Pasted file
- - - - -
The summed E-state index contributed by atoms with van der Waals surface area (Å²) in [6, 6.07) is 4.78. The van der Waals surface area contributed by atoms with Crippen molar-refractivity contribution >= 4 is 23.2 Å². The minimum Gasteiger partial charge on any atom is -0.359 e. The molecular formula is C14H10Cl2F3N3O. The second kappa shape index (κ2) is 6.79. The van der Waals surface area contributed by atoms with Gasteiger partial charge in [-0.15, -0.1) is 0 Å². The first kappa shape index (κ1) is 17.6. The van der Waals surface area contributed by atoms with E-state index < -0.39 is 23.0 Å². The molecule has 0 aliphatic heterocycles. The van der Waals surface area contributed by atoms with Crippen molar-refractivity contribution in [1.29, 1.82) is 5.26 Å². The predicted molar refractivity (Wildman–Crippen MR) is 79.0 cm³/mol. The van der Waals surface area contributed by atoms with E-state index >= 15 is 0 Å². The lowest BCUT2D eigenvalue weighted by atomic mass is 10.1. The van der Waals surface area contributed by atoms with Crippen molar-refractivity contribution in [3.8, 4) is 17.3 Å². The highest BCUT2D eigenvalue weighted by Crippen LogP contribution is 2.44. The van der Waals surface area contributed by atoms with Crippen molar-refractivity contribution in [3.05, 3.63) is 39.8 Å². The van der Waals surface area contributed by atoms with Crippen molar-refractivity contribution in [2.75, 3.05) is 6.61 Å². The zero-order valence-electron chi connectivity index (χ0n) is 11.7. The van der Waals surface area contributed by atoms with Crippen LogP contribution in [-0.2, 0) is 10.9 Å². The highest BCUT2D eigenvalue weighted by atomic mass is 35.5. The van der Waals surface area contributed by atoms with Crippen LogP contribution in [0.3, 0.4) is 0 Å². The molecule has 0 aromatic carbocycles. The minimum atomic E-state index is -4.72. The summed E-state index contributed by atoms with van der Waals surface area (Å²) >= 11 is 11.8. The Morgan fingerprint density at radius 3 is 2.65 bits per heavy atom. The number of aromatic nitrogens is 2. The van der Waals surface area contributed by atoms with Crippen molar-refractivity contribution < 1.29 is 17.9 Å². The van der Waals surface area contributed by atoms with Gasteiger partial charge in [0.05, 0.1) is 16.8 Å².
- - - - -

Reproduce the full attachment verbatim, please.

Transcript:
The summed E-state index contributed by atoms with van der Waals surface area (Å²) in [6, 6.07) is 4.78. The van der Waals surface area contributed by atoms with Crippen molar-refractivity contribution >= 4 is 23.2 Å². The minimum Gasteiger partial charge on any atom is -0.359 e. The molecular formula is C14H10Cl2F3N3O. The second kappa shape index (κ2) is 6.79. The van der Waals surface area contributed by atoms with Gasteiger partial charge in [-0.15, -0.1) is 0 Å². The first kappa shape index (κ1) is 17.6. The van der Waals surface area contributed by atoms with E-state index < -0.39 is 23.0 Å². The molecule has 0 aliphatic heterocycles. The van der Waals surface area contributed by atoms with Crippen molar-refractivity contribution in [1.29, 1.82) is 5.26 Å². The predicted molar refractivity (Wildman–Crippen MR) is 79.0 cm³/mol. The van der Waals surface area contributed by atoms with E-state index >= 15 is 0 Å². The lowest BCUT2D eigenvalue weighted by atomic mass is 10.1. The van der Waals surface area contributed by atoms with Crippen molar-refractivity contribution in [3.8, 4) is 17.3 Å². The highest BCUT2D eigenvalue weighted by Crippen LogP contribution is 2.44. The van der Waals surface area contributed by atoms with Crippen molar-refractivity contribution in [3.05, 3.63) is 39.8 Å². The van der Waals surface area contributed by atoms with Crippen molar-refractivity contribution in [2.75, 3.05) is 6.61 Å². The zero-order valence-electron chi connectivity index (χ0n) is 11.7. The van der Waals surface area contributed by atoms with Crippen LogP contribution in [-0.2, 0) is 10.9 Å². The highest BCUT2D eigenvalue weighted by atomic mass is 35.5. The van der Waals surface area contributed by atoms with Crippen LogP contribution in [0.3, 0.4) is 0 Å². The molecule has 0 aromatic carbocycles. The minimum atomic E-state index is -4.72. The summed E-state index contributed by atoms with van der Waals surface area (Å²) >= 11 is 11.8. The Morgan fingerprint density at radius 3 is 2.65 bits per heavy atom. The number of aromatic nitrogens is 2. The van der Waals surface area contributed by atoms with Crippen molar-refractivity contribution < 1.29 is 17.9 Å². The van der Waals surface area contributed by atoms with Gasteiger partial charge in [0.05, 0.1) is 16.8 Å².